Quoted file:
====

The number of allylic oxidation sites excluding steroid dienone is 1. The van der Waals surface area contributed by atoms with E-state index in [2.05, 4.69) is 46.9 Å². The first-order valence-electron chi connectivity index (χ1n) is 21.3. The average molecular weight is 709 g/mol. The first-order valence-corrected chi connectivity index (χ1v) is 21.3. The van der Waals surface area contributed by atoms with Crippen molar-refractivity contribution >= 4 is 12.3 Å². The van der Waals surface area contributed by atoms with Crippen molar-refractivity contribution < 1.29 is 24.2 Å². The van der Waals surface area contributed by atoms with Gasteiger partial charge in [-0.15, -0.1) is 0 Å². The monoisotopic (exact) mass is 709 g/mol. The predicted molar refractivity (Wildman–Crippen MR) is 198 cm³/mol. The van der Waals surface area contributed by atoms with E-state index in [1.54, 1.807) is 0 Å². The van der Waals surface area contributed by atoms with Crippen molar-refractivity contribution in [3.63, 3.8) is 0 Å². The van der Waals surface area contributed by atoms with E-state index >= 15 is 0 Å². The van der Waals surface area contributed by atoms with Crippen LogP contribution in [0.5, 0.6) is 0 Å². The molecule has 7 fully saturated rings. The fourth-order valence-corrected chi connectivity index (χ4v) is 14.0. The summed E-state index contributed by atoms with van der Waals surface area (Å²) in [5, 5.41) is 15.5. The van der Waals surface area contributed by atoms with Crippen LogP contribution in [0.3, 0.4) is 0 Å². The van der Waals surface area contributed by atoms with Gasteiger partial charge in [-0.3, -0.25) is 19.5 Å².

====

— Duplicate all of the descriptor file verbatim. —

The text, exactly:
The number of allylic oxidation sites excluding steroid dienone is 1. The van der Waals surface area contributed by atoms with E-state index in [2.05, 4.69) is 46.9 Å². The first-order valence-electron chi connectivity index (χ1n) is 21.3. The average molecular weight is 709 g/mol. The first-order valence-corrected chi connectivity index (χ1v) is 21.3. The van der Waals surface area contributed by atoms with Crippen molar-refractivity contribution >= 4 is 12.3 Å². The van der Waals surface area contributed by atoms with Crippen molar-refractivity contribution < 1.29 is 24.2 Å². The van der Waals surface area contributed by atoms with Gasteiger partial charge in [-0.15, -0.1) is 0 Å². The monoisotopic (exact) mass is 709 g/mol. The predicted molar refractivity (Wildman–Crippen MR) is 198 cm³/mol. The van der Waals surface area contributed by atoms with E-state index in [1.54, 1.807) is 0 Å². The van der Waals surface area contributed by atoms with Crippen molar-refractivity contribution in [3.63, 3.8) is 0 Å². The van der Waals surface area contributed by atoms with E-state index >= 15 is 0 Å². The van der Waals surface area contributed by atoms with Crippen LogP contribution in [0.5, 0.6) is 0 Å². The molecule has 7 fully saturated rings. The fourth-order valence-corrected chi connectivity index (χ4v) is 14.0. The summed E-state index contributed by atoms with van der Waals surface area (Å²) in [5, 5.41) is 15.5. The van der Waals surface area contributed by atoms with Crippen LogP contribution in [0.3, 0.4) is 0 Å². The van der Waals surface area contributed by atoms with Gasteiger partial charge in [-0.3, -0.25) is 19.5 Å².